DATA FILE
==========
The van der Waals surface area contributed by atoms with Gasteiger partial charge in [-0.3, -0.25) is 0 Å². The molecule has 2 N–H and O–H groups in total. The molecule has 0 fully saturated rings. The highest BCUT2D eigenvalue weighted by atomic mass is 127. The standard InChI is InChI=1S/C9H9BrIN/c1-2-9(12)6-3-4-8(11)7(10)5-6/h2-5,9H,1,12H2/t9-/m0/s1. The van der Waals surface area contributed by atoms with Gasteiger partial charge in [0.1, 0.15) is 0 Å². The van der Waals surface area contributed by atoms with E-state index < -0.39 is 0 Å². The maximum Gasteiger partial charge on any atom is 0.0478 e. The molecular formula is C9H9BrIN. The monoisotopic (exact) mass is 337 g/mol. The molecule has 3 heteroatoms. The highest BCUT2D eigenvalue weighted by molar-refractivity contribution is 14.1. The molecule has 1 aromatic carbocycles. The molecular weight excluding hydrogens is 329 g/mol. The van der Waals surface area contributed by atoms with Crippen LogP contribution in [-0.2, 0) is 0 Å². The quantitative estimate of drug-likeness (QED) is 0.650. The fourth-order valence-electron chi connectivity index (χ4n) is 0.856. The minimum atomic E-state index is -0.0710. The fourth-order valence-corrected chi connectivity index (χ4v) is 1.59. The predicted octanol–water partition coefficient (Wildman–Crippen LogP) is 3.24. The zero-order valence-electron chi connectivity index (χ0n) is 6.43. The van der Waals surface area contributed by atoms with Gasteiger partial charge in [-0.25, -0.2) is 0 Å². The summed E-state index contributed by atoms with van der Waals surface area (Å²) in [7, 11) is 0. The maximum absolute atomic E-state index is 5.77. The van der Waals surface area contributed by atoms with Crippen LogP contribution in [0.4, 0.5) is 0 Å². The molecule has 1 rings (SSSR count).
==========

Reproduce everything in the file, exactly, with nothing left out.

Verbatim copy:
The van der Waals surface area contributed by atoms with Gasteiger partial charge in [-0.3, -0.25) is 0 Å². The molecule has 2 N–H and O–H groups in total. The molecule has 0 fully saturated rings. The highest BCUT2D eigenvalue weighted by atomic mass is 127. The standard InChI is InChI=1S/C9H9BrIN/c1-2-9(12)6-3-4-8(11)7(10)5-6/h2-5,9H,1,12H2/t9-/m0/s1. The van der Waals surface area contributed by atoms with Gasteiger partial charge in [0.1, 0.15) is 0 Å². The van der Waals surface area contributed by atoms with E-state index < -0.39 is 0 Å². The maximum Gasteiger partial charge on any atom is 0.0478 e. The molecular formula is C9H9BrIN. The monoisotopic (exact) mass is 337 g/mol. The molecule has 3 heteroatoms. The highest BCUT2D eigenvalue weighted by molar-refractivity contribution is 14.1. The molecule has 1 aromatic carbocycles. The molecular weight excluding hydrogens is 329 g/mol. The van der Waals surface area contributed by atoms with Crippen LogP contribution in [-0.2, 0) is 0 Å². The quantitative estimate of drug-likeness (QED) is 0.650. The fourth-order valence-electron chi connectivity index (χ4n) is 0.856. The minimum atomic E-state index is -0.0710. The fourth-order valence-corrected chi connectivity index (χ4v) is 1.59. The predicted octanol–water partition coefficient (Wildman–Crippen LogP) is 3.24. The zero-order valence-electron chi connectivity index (χ0n) is 6.43. The van der Waals surface area contributed by atoms with Gasteiger partial charge in [-0.25, -0.2) is 0 Å². The summed E-state index contributed by atoms with van der Waals surface area (Å²) in [7, 11) is 0. The maximum absolute atomic E-state index is 5.77. The van der Waals surface area contributed by atoms with Crippen LogP contribution in [0.4, 0.5) is 0 Å². The molecule has 1 rings (SSSR count).